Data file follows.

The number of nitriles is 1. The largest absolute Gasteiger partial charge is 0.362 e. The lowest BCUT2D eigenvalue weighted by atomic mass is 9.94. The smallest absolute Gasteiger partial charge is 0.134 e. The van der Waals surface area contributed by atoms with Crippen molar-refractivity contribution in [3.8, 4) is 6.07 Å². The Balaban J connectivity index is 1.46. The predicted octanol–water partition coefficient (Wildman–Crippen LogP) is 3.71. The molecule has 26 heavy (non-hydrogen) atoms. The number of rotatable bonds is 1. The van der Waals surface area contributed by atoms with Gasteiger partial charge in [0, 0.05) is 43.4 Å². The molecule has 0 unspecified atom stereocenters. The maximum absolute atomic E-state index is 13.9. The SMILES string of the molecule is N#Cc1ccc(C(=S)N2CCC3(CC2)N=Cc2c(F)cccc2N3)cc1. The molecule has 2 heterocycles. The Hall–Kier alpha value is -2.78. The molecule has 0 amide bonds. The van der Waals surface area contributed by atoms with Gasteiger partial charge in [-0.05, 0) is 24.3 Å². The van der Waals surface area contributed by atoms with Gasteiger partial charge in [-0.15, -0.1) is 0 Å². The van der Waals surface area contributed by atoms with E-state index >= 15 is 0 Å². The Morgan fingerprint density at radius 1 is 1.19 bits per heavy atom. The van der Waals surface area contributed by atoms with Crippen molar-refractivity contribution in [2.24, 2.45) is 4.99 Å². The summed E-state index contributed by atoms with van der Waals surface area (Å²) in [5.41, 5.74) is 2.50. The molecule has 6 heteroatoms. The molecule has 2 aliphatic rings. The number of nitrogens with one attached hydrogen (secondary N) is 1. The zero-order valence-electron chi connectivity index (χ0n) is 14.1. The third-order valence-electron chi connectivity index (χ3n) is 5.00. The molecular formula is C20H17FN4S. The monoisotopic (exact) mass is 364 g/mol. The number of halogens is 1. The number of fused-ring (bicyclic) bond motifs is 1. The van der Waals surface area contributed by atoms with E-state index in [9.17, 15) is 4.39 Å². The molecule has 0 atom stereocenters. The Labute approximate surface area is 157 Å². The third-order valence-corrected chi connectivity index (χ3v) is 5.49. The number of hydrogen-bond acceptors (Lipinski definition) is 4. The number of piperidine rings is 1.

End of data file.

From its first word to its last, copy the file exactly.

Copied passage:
The number of nitriles is 1. The largest absolute Gasteiger partial charge is 0.362 e. The lowest BCUT2D eigenvalue weighted by atomic mass is 9.94. The smallest absolute Gasteiger partial charge is 0.134 e. The van der Waals surface area contributed by atoms with Crippen molar-refractivity contribution in [3.8, 4) is 6.07 Å². The Balaban J connectivity index is 1.46. The predicted octanol–water partition coefficient (Wildman–Crippen LogP) is 3.71. The molecule has 26 heavy (non-hydrogen) atoms. The number of rotatable bonds is 1. The van der Waals surface area contributed by atoms with Gasteiger partial charge in [0, 0.05) is 43.4 Å². The molecule has 0 unspecified atom stereocenters. The maximum absolute atomic E-state index is 13.9. The SMILES string of the molecule is N#Cc1ccc(C(=S)N2CCC3(CC2)N=Cc2c(F)cccc2N3)cc1. The molecule has 2 heterocycles. The Hall–Kier alpha value is -2.78. The molecule has 0 amide bonds. The van der Waals surface area contributed by atoms with Gasteiger partial charge in [-0.05, 0) is 24.3 Å². The van der Waals surface area contributed by atoms with Gasteiger partial charge in [-0.15, -0.1) is 0 Å². The van der Waals surface area contributed by atoms with E-state index >= 15 is 0 Å². The Morgan fingerprint density at radius 1 is 1.19 bits per heavy atom. The van der Waals surface area contributed by atoms with Crippen molar-refractivity contribution in [2.24, 2.45) is 4.99 Å². The summed E-state index contributed by atoms with van der Waals surface area (Å²) in [5.41, 5.74) is 2.50. The molecule has 6 heteroatoms. The molecule has 2 aliphatic rings. The number of nitrogens with one attached hydrogen (secondary N) is 1. The zero-order valence-electron chi connectivity index (χ0n) is 14.1. The third-order valence-electron chi connectivity index (χ3n) is 5.00. The molecular formula is C20H17FN4S. The monoisotopic (exact) mass is 364 g/mol. The number of halogens is 1. The number of fused-ring (bicyclic) bond motifs is 1. The van der Waals surface area contributed by atoms with E-state index in [9.17, 15) is 4.39 Å². The molecule has 0 atom stereocenters. The Labute approximate surface area is 157 Å². The third-order valence-corrected chi connectivity index (χ3v) is 5.49. The number of hydrogen-bond acceptors (Lipinski definition) is 4. The number of piperidine rings is 1.